June is National Safety Month in the United States. This occasion, sponsored by the National Safety Council in conjunction with hundreds of organizations around the U.S., seeks to heighten awareness of the leading causes of injuries in everyday life.
What is National Safety Month?
During National Safety Month, you'll see public service announcements, online ads, and posters, all stressing the importance of putting safety practices in place to avoid things like slips and falls, misuse of prescription medications, and burns.
Preventing injury is important, and we want to help you stay safe!
Simple Safety Tips
Staying safe in your living space doesn't have to be expensive or complicated. There are many small changes you can make to help avoid potential mishaps. Below are just a few examples to get you thinking about safety…
1. Rethink the Throw Rugs: Small rugs can help your room look more colorful, but unanchored throw rugs can also be a hazard. It is best to opt for larger area rugs that are anchored by furniture pieces or forgo the rugs altogether.
2. Clean Out Your Medicine Cabinet Twice a Year: Reaching for the wrong prescription or taking an outdated medication can also be a hazard. It is wise to keep your medications secured and clean out any unused bottles twice a year. For safe disposal, take them to a local pill collection site.
3. Maintain Adequate Lighting: Burnt out light bulbs and dim lighting can make it more difficult to see obstacles. Avoid this by keeping a supply of light bulbs on hand and making sure that each stairway and hallway is sufficiently lit.
Helping Yourself and Others Stay Safe in an Emergency
Unfortunately, no part of the country is safe from emergencies. While we don't have to worry about hurricanes here in Minnesota, a fire or a power outage can disrupt our daily routine and cause many of the services and utilities that we count on to be unavailable. To be prepared for an emergency, every household should have an emergency kit. Just a few of the things you should pack in this kit include:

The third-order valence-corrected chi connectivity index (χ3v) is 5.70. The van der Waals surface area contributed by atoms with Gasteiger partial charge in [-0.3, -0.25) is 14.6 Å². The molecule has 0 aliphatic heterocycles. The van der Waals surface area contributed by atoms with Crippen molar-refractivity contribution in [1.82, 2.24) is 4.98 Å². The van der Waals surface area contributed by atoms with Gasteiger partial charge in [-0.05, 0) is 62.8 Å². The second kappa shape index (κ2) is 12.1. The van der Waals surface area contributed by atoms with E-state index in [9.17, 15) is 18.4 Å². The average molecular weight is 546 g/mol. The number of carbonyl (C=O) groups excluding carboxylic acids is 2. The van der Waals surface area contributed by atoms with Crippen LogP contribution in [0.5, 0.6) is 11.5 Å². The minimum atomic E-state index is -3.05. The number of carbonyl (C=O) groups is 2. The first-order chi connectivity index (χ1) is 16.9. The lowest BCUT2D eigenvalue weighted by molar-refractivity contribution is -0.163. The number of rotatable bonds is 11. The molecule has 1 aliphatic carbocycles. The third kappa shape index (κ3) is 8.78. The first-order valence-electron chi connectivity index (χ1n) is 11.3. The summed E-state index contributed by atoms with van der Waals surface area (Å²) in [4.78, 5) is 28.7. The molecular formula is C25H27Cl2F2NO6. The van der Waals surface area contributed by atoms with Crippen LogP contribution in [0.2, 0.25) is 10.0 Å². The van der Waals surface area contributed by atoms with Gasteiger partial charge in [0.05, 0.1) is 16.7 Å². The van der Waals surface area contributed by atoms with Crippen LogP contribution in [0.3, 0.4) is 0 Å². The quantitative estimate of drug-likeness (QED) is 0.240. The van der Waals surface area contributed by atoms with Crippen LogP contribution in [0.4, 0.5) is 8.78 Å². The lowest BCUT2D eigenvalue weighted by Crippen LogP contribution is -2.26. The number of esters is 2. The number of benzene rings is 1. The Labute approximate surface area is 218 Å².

Food for at least three days: Include non-perishable dried or canned foods, enough to use for at least three days. (Don't forget your pets, too.) Pack a manual can opener and bottle opener.
Water: Water is perhaps the most important component of your emergency kit. Make sure that you have a gallon per person plus extra for pets. You'll also want to switch out the water every three to six months to make sure that it's fresh when you need it.
Hand-crank radio and phone charger: A hand-crank radio and other devices use your physical energy to re-charge the batteries, keeping communication lines open. Be sure to include extra batteries.
A basic first-aid kit: A first aid kit is also important. Make sure yours has bandages, gauze, an anti-bacterial agent, scissors, and aspirin or other anti-inflammatory medications.
Whistles: Have whistles in your kit so you can have one to blow in case you need to alert rescuers of your location.
Keeping yourself and others safe doesn't have to be difficult or costly. It does, however, require just a little thought, time and preparedness. Talk with family or friends and discuss the little changes you can make to maintain your safety.